Effects of verapamil and nifedipine on gliclazide-induced increase in cytosolic free Ca2+ in pancreatic islet cells
The changes in cytosolic free calcium [Ca2+]i induced by the sulfonylurea gliclazide and potassium in normal rat pancreatic islet cells were measured using the fluorescent Ca2+ indicator fura-2. Both in the absence or presence of 5.6 mM glucose, gliclazide caused a rapid and sustained increase in [Ca2+]i. The phenylalkylamine verapamil reduced these increases, but the Ca2+ channel blocker was more potent in the presence than in the absence of glucose. In contrast, nifedipine, a Ca2+ channel blocker of another chemical type, reduced to a similar extent the increase in [Ca2+]i evoked by gliclazide in the absence and presence of glucose. In the absence of glucose, a rise in extracellular K+ concentration from 5 to 20 or 30 mM also induced a rapid and sustained rise in [Ca2+]i. Verapamil more markedly reduced the rise in [Ca2+]i induced by 30 mM than by 20 mM K+. It is concluded that gliclazide increases Ca2+ inflow into normal islet cells primarily, if not exclusively, by opening voltage-sensitive Ca2+ channels. The differential sensitivity toward verapamil of gliclazide-induced rise in [Ca2+]i can be explained by the use-dependent block exerted by Ca2+ channel blockers of the phenylalkylamine type.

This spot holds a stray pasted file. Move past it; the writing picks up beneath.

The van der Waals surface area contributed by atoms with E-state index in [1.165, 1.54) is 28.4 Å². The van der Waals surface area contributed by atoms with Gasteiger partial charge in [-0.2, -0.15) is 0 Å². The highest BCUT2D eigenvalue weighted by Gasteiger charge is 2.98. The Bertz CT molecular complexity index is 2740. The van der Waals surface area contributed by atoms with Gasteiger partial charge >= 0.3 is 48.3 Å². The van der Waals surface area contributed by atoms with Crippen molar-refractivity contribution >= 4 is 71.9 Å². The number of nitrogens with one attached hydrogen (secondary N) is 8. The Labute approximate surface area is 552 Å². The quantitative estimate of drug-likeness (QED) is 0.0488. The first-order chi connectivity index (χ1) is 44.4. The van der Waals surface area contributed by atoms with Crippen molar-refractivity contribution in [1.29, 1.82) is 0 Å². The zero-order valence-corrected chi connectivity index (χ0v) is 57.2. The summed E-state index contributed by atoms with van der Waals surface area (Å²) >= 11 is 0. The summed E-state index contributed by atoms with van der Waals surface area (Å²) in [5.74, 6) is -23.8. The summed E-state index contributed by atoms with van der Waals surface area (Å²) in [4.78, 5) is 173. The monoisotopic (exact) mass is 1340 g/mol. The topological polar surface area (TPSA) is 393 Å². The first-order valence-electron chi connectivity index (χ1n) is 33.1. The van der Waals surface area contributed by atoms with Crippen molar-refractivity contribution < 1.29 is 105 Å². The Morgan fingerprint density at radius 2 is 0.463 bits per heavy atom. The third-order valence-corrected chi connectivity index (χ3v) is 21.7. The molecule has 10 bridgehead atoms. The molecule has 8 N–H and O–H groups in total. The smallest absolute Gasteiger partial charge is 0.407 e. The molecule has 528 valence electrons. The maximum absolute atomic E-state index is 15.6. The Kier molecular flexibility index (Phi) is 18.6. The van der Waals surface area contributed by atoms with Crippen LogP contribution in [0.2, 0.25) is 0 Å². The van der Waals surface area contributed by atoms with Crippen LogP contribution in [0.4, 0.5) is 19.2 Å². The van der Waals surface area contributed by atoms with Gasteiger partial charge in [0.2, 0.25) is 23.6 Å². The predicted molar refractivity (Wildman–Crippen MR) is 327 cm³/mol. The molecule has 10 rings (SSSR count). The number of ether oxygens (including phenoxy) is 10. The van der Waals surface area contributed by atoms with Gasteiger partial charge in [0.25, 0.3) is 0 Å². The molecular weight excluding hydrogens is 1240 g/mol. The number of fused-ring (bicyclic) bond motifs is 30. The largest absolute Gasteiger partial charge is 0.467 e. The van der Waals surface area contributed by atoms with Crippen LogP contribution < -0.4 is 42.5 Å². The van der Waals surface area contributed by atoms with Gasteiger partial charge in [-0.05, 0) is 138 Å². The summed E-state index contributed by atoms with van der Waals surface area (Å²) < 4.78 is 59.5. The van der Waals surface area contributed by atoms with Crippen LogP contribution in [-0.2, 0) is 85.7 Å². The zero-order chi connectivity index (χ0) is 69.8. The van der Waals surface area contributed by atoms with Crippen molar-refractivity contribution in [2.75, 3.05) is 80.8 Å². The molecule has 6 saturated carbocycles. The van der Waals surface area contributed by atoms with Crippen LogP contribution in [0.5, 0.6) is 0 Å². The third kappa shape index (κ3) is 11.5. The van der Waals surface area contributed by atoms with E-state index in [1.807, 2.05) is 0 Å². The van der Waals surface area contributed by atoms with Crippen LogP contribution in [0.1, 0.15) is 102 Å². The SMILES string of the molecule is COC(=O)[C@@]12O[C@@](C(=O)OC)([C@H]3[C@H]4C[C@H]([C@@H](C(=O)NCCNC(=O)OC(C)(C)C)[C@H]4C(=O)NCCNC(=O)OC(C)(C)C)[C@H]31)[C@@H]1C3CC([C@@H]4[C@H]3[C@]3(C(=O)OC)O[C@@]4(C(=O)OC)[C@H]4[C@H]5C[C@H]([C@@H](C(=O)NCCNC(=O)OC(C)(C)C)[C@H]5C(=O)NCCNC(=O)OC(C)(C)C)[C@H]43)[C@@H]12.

Key-wordsCa2+ channel blockers sulfonylurea pancreatic B cell
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